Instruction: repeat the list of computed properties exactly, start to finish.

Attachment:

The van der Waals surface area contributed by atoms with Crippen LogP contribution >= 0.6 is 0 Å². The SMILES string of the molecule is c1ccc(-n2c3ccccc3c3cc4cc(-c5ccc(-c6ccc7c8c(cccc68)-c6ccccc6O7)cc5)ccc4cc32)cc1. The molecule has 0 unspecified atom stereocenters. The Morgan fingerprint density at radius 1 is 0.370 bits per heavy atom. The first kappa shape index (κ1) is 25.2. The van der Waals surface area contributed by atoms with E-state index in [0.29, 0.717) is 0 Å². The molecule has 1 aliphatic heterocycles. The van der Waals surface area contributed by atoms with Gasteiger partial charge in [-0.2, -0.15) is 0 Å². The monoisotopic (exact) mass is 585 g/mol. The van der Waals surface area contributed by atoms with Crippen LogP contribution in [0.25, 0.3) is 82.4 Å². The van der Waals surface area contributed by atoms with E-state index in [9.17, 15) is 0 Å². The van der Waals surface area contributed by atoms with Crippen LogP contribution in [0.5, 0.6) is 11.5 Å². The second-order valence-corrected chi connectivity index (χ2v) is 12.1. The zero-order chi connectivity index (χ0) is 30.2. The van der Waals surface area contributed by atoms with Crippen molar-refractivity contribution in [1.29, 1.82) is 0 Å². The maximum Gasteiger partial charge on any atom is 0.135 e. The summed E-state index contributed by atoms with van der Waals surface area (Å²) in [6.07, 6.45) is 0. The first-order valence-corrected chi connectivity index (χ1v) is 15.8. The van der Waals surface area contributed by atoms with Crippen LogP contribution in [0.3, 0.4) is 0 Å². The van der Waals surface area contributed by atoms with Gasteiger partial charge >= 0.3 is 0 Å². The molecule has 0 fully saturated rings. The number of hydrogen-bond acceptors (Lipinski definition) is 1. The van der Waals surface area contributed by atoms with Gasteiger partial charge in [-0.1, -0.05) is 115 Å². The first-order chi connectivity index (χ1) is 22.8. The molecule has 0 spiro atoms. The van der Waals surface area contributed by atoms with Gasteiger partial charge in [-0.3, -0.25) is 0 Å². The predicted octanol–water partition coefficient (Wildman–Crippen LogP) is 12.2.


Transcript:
The van der Waals surface area contributed by atoms with Crippen LogP contribution >= 0.6 is 0 Å². The SMILES string of the molecule is c1ccc(-n2c3ccccc3c3cc4cc(-c5ccc(-c6ccc7c8c(cccc68)-c6ccccc6O7)cc5)ccc4cc32)cc1. The molecule has 0 unspecified atom stereocenters. The Morgan fingerprint density at radius 1 is 0.370 bits per heavy atom. The first kappa shape index (κ1) is 25.2. The van der Waals surface area contributed by atoms with E-state index in [0.29, 0.717) is 0 Å². The molecule has 1 aliphatic heterocycles. The van der Waals surface area contributed by atoms with Gasteiger partial charge in [-0.2, -0.15) is 0 Å². The monoisotopic (exact) mass is 585 g/mol. The van der Waals surface area contributed by atoms with Crippen LogP contribution in [0.25, 0.3) is 82.4 Å². The van der Waals surface area contributed by atoms with E-state index in [9.17, 15) is 0 Å². The van der Waals surface area contributed by atoms with Crippen LogP contribution in [0.5, 0.6) is 11.5 Å². The second-order valence-corrected chi connectivity index (χ2v) is 12.1. The zero-order chi connectivity index (χ0) is 30.2. The van der Waals surface area contributed by atoms with Crippen molar-refractivity contribution in [1.29, 1.82) is 0 Å². The maximum Gasteiger partial charge on any atom is 0.135 e. The summed E-state index contributed by atoms with van der Waals surface area (Å²) in [6.07, 6.45) is 0. The first-order valence-corrected chi connectivity index (χ1v) is 15.8. The van der Waals surface area contributed by atoms with Crippen LogP contribution in [0.3, 0.4) is 0 Å². The van der Waals surface area contributed by atoms with Gasteiger partial charge >= 0.3 is 0 Å². The molecule has 0 fully saturated rings. The number of hydrogen-bond acceptors (Lipinski definition) is 1. The van der Waals surface area contributed by atoms with Gasteiger partial charge in [-0.1, -0.05) is 115 Å². The first-order chi connectivity index (χ1) is 22.8. The molecule has 0 spiro atoms. The van der Waals surface area contributed by atoms with Gasteiger partial charge in [-0.3, -0.25) is 0 Å². The predicted octanol–water partition coefficient (Wildman–Crippen LogP) is 12.2.